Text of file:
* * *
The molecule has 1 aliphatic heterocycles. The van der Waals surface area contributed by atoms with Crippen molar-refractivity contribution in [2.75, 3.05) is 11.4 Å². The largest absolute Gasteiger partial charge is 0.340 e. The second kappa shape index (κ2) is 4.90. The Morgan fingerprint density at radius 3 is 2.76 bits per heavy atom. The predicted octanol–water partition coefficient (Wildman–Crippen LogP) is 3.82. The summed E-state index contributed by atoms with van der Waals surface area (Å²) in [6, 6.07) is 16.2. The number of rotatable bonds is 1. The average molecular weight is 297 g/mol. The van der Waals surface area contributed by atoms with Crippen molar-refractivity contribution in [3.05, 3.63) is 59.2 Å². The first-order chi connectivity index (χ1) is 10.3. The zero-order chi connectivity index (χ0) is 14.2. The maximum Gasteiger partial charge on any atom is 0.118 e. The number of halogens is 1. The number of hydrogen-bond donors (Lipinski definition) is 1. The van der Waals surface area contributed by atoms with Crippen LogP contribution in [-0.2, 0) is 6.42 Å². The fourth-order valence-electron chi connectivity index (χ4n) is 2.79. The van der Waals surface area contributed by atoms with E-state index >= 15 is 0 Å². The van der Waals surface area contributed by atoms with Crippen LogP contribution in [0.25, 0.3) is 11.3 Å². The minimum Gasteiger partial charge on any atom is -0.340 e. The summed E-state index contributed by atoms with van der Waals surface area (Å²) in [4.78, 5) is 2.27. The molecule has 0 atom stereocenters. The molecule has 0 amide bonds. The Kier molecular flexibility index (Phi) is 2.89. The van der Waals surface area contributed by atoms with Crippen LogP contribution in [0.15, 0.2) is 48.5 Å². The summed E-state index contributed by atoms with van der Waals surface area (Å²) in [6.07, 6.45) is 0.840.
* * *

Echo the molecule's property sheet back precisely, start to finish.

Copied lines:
The molecule has 1 aliphatic heterocycles. The van der Waals surface area contributed by atoms with Crippen molar-refractivity contribution in [2.75, 3.05) is 11.4 Å². The largest absolute Gasteiger partial charge is 0.340 e. The second kappa shape index (κ2) is 4.90. The Morgan fingerprint density at radius 3 is 2.76 bits per heavy atom. The predicted octanol–water partition coefficient (Wildman–Crippen LogP) is 3.82. The summed E-state index contributed by atoms with van der Waals surface area (Å²) in [6, 6.07) is 16.2. The number of rotatable bonds is 1. The average molecular weight is 297 g/mol. The van der Waals surface area contributed by atoms with Crippen molar-refractivity contribution in [3.05, 3.63) is 59.2 Å². The first-order chi connectivity index (χ1) is 10.3. The zero-order chi connectivity index (χ0) is 14.2. The maximum Gasteiger partial charge on any atom is 0.118 e. The number of halogens is 1. The number of hydrogen-bond donors (Lipinski definition) is 1. The van der Waals surface area contributed by atoms with Crippen LogP contribution in [-0.2, 0) is 6.42 Å². The fourth-order valence-electron chi connectivity index (χ4n) is 2.79. The van der Waals surface area contributed by atoms with E-state index >= 15 is 0 Å². The van der Waals surface area contributed by atoms with Crippen LogP contribution in [0.25, 0.3) is 11.3 Å². The minimum Gasteiger partial charge on any atom is -0.340 e. The summed E-state index contributed by atoms with van der Waals surface area (Å²) in [4.78, 5) is 2.27. The molecule has 0 atom stereocenters. The molecule has 0 amide bonds. The Kier molecular flexibility index (Phi) is 2.89. The van der Waals surface area contributed by atoms with Crippen LogP contribution in [0.15, 0.2) is 48.5 Å². The summed E-state index contributed by atoms with van der Waals surface area (Å²) in [6.07, 6.45) is 0.840.